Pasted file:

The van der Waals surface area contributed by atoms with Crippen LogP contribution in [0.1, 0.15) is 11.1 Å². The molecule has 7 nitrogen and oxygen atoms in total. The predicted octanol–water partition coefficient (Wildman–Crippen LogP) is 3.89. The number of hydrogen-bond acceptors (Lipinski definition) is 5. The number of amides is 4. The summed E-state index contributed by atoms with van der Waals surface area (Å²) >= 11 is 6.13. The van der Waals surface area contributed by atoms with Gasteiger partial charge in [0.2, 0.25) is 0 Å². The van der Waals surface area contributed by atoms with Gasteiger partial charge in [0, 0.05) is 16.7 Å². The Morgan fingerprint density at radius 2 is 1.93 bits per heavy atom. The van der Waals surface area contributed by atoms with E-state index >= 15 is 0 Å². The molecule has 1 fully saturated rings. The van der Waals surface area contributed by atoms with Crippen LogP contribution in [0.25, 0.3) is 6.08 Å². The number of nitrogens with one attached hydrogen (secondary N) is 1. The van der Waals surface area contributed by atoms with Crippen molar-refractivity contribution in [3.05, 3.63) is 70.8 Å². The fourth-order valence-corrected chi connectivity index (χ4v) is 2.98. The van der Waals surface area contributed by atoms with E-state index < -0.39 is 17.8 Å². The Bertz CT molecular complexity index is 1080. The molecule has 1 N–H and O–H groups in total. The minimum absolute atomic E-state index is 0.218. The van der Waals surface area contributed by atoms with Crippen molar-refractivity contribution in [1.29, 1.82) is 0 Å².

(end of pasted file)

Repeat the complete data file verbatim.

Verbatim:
The van der Waals surface area contributed by atoms with Crippen LogP contribution in [0.1, 0.15) is 11.1 Å². The molecule has 7 nitrogen and oxygen atoms in total. The predicted octanol–water partition coefficient (Wildman–Crippen LogP) is 3.89. The number of hydrogen-bond acceptors (Lipinski definition) is 5. The number of amides is 4. The summed E-state index contributed by atoms with van der Waals surface area (Å²) >= 11 is 6.13. The van der Waals surface area contributed by atoms with Gasteiger partial charge in [0.2, 0.25) is 0 Å². The van der Waals surface area contributed by atoms with Gasteiger partial charge in [0, 0.05) is 16.7 Å². The Morgan fingerprint density at radius 2 is 1.93 bits per heavy atom. The van der Waals surface area contributed by atoms with E-state index >= 15 is 0 Å². The molecule has 1 fully saturated rings. The van der Waals surface area contributed by atoms with Crippen LogP contribution in [0.25, 0.3) is 6.08 Å². The number of nitrogens with one attached hydrogen (secondary N) is 1. The van der Waals surface area contributed by atoms with Crippen molar-refractivity contribution in [3.05, 3.63) is 70.8 Å². The fourth-order valence-corrected chi connectivity index (χ4v) is 2.98. The van der Waals surface area contributed by atoms with E-state index < -0.39 is 17.8 Å². The Bertz CT molecular complexity index is 1080. The molecule has 1 N–H and O–H groups in total. The minimum absolute atomic E-state index is 0.218. The van der Waals surface area contributed by atoms with Crippen molar-refractivity contribution in [1.29, 1.82) is 0 Å².